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BWW Review: Scena Theatre's SOMEONE IS GOING TO COME is Paranoid and Provocative


Robert McNamara directs three Scena Theatre veterans in the Washington-area premiere of SOMEONE IS GOING TO COME, Norwegian writer Jon Fosse's absurdist exploration of magnified paranoia. Thanks to excellent acting and attention to detail, the experience is tense, at times grating, and interesting to witness.

McNamara's previous experience with Samuel Beckett's works likely helped him weave that brand of absurdity into this show, in which an odd couple (played by David Bryan Jackson and Nanna Ingvarsson) moves into a remote, decrepit cottage by the sea. It's their long-awaited chance to be alone together, far from all others. But what if... someone comes?

He (Jackson) and She (Ingvarsson) share a quirky, precarious chemistry that floats giddily one moment and is drowned by over-the-top jealousy the next. At first, She is the anxious one, while He assures her (repeatedly, as many of the lines are repeated ad nauseam), that everything is going to be okay. But soon, the roles are reversed when someone does, in fact, come. Once the mysterious Man (Joseph Carlson) is introduced, She seems vaguely interested, and He is convinced that her intentions are romantic.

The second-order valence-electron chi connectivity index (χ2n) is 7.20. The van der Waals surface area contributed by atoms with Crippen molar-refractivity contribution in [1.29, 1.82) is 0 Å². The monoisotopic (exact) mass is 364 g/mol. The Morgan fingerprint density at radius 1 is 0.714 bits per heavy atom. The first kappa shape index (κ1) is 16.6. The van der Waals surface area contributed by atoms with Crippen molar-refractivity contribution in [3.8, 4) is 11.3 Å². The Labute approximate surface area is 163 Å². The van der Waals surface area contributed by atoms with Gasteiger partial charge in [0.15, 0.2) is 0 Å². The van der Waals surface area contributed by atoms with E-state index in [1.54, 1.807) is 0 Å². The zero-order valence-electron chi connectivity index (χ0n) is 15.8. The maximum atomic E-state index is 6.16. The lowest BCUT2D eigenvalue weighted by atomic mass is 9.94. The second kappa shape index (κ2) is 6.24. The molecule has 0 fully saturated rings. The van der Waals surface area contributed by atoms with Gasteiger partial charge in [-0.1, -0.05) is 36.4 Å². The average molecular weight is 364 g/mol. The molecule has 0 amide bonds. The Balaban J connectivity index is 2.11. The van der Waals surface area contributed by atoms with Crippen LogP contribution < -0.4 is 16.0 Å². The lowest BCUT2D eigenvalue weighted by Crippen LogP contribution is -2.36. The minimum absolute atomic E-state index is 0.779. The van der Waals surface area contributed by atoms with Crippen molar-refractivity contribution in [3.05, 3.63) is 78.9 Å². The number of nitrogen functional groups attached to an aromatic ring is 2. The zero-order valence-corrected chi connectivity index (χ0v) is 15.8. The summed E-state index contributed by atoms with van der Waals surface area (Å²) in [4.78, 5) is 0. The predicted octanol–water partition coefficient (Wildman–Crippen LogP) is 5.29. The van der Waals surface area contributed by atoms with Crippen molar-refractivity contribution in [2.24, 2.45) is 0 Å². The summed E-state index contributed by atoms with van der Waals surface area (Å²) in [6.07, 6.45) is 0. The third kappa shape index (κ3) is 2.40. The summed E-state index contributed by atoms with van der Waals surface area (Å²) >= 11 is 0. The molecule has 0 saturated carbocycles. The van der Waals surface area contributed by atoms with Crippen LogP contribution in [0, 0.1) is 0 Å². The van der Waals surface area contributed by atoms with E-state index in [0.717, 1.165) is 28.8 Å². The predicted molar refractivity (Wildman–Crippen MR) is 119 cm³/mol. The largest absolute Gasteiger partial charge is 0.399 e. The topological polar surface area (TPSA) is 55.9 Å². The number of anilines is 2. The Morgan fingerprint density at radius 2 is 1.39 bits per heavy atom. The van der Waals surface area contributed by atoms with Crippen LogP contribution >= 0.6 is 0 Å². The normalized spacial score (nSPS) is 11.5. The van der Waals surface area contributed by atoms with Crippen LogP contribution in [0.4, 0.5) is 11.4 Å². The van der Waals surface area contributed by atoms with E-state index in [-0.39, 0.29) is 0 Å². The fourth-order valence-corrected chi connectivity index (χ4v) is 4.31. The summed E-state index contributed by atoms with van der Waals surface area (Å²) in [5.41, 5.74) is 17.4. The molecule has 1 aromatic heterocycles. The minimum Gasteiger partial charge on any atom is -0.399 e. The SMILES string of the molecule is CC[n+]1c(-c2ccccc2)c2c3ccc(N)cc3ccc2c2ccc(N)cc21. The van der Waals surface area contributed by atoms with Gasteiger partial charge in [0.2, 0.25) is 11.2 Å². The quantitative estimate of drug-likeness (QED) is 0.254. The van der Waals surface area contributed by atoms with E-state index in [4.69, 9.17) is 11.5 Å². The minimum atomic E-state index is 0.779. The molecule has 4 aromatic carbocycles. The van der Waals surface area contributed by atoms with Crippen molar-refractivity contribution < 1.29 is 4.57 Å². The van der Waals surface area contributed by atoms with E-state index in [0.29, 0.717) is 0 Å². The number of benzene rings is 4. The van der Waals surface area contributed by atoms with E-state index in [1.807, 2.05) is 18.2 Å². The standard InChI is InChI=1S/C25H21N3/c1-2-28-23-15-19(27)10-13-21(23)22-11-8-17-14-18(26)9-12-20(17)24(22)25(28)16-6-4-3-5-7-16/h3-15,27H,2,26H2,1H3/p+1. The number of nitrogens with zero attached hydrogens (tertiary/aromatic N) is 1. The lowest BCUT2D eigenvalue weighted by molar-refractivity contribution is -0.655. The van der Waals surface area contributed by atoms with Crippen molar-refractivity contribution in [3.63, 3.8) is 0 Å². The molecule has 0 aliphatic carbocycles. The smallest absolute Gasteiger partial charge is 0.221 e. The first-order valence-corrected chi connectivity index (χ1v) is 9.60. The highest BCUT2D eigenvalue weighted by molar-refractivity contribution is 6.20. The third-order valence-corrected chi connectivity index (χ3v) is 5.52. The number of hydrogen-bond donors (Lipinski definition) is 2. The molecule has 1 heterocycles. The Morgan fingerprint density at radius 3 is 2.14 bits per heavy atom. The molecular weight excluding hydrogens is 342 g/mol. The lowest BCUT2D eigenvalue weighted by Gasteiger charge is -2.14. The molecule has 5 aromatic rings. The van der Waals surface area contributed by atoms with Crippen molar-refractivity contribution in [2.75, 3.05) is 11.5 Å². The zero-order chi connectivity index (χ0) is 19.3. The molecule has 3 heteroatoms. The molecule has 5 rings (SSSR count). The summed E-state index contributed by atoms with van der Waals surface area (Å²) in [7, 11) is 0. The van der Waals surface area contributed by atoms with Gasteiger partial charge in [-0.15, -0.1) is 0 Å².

Ingvarsson's ambiguous facial expressions and meaningful shifts in vocal tone make her character believable but fluid, keeping her loyalties in question. At one point, her exaggerated elation at hearing a knock on the door contrasts brilliantly with Jackson's reaction of sheer terror. Jackson conveys building fear through his heightened expressions (though his intentionally labored breathing becomes tedious after a while). The best scenes are those that incorporate Carlson as Man, the catalyst for the drama. His slow manner of speaking, unplaceable accent, and animal movements are magnetically creepy.

Set designer Michael C. Stepowany has set the stage with vintage artifacts, including shabby old appliances. We can almost smell the musty air. The atmosphere is a strange mix of funny and foreboding: thunderous knocks on the front door keep calling the couple to attention, and upbeat slide guitar interludes separate the scenes (sound designer Denise Rose). Costumes by Alisa Mandel emphasize the cold, barren environment, with everyone dressed in sweaters and coats, even inside the house.

There is never enough comfort for anyone to remove so much as a scarf, because anything could happen at any time. Tensions run high, but not high enough to threaten the infectious levity that makes this production enjoyable.

Running time: approximately 1 hour 5 minutes without an intermission.

Scena Theatre's SOMEONE IS GOING TO COME plays through February 5th, 2017, at the Atlas Performing Arts Center - Lab I, 1333 H St. NE, Washington, DC 20002. Tickets can be purchased at or by calling 202-399-7993.

Photo: Nanna Ingvarsson as She and David Bryan Jackson as He; photo by Jae Yi Photography, courtesy of Scena Theatre.

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